From a column in The Seattle Times by Steve Kelley after Payton was traded to Milwaukee in 2003: “Something happened between Payton and his bosses. Their business relationship got personal. His wish for a contract extension became a threat to (then-owner Howard) Schultz’s authority. Last summer the owner acted as if the contract-extension demands made by Payton’s agents were a declaration of war.”
Kemp never got over the massive contract the Sonics gave to Jim McIlvaine that exceeded his own, with far lesser credentials. The resentment festered until he was dealt to Cleveland in 1997. The story about the trade in The New York Times began: “Shawn Kemp’s desire to be traded from an organization he did not trust anymore was fulfilled last night when the Seattle SuperSonics sent him to the Cleveland Cavaliers in a three-team deal.”
Griffey was dealt to Cincinnati in February 2000 after requesting a trade and eventually limiting the Mariners’ options to one partner: the Reds. The roots of this breakup are particularly poignant, complicated — and hard to fathom after so many years of watching Griffey’s joyous play.
Wrote The Seattle Times’ Bob Finnigan in analyzing the trade: “It started years ago, rooted in Griffey’s dissatisfaction with the Mariners and Seattle, his perception of being underappreciated, which seemed to grow with the years. … Throughout the 1999 summer, Griffey seemed to show his hallmark grin less, battling with his unhappiness. As the season progressed and the team’s prospects regressed, he seemed even to withdraw from most of his teammates.”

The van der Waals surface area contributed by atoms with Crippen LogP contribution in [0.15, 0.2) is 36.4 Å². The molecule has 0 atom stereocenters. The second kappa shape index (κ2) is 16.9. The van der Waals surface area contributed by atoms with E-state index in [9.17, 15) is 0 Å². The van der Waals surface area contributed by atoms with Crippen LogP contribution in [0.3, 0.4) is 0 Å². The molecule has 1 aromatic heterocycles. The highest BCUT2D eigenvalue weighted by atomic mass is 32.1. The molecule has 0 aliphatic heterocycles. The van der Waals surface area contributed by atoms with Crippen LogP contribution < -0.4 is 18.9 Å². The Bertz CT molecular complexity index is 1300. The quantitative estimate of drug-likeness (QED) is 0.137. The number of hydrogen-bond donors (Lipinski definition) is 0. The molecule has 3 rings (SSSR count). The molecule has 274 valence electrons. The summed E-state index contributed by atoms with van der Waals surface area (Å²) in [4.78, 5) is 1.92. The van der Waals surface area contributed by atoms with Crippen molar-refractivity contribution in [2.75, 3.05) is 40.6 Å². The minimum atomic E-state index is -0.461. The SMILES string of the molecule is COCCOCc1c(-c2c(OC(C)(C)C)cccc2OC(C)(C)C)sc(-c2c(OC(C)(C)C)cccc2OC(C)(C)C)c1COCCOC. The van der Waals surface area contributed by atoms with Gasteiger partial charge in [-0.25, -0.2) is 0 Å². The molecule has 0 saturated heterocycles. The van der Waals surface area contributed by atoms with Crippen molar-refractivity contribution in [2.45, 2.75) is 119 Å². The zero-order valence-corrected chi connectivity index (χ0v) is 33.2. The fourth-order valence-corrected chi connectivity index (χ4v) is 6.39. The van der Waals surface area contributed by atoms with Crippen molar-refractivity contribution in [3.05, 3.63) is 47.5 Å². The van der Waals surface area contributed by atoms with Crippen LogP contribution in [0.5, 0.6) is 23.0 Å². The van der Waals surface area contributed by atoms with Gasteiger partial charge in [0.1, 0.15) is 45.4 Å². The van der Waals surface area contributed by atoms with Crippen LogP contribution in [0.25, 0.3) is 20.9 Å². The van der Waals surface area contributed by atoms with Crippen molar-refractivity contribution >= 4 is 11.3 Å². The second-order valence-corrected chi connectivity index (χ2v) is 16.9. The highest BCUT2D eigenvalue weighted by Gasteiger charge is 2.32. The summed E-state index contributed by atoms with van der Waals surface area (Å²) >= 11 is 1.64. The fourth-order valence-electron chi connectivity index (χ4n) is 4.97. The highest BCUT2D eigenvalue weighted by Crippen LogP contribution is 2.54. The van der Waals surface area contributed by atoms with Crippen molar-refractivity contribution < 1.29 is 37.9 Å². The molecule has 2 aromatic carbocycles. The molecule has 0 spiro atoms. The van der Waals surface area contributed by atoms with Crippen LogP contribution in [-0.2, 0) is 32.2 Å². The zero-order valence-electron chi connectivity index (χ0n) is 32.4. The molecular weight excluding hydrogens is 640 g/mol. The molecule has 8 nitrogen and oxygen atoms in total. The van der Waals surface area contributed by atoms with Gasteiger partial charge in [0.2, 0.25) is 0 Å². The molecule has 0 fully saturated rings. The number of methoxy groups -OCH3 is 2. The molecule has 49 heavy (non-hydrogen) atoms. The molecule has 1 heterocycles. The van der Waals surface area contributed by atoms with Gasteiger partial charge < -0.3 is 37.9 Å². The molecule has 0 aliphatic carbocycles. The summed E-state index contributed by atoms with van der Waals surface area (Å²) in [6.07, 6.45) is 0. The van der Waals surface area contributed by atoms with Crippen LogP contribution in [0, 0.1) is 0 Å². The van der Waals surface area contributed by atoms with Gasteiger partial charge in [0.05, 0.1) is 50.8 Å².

Johnson’s dissatisfaction, and ultimate trade to Houston in 1998, emanated from a contract dispute that got nasty, but some believe he never forgave the organization for a perceived slight after his father died a few years earlier.
“I never felt I was treated as well as I should have been here,” Johnson would tell reporters in the spring of 1998.
The Mariners had concerns about giving a lucrative long-term contract to a pitcher who had back issues — and watched the Big Unit win four Cy Young Awards in the next four years for Arizona.
These rifts, though raw and intense at the time, don’t have to be eternally irreparable. Griffey would return to the Mariners, with all forgiven, and so did Ichiro, after requesting a trade in 2012 that the organization honored by sending him to the Yankees.
Wilkens would return to Seattle to coach the Sonics to their first and so-far only title. Lynch came back to Seattle last year to bail out the Seahawks when they ran out of running backs. Hall of Fame safety Kenny Easley — who had sued the Seahawks, claiming the pain pills they gave him led to severe kidney problems — reembraced the team when new owner Paul Allen put him in their Ring of Honor in 2002.
Now Wilson sits, unexpectedly, at a fraught point in his once-smooth relationship with the Seahawks. It certainly is a repairable situation, and it might eventually be remembered — if at all — merely as a blip in an otherwise blissful partnership.
But if it all falls apart, you can add Wilson to a long list of disenchanted Seattle superstars for whom the luster didn’t last.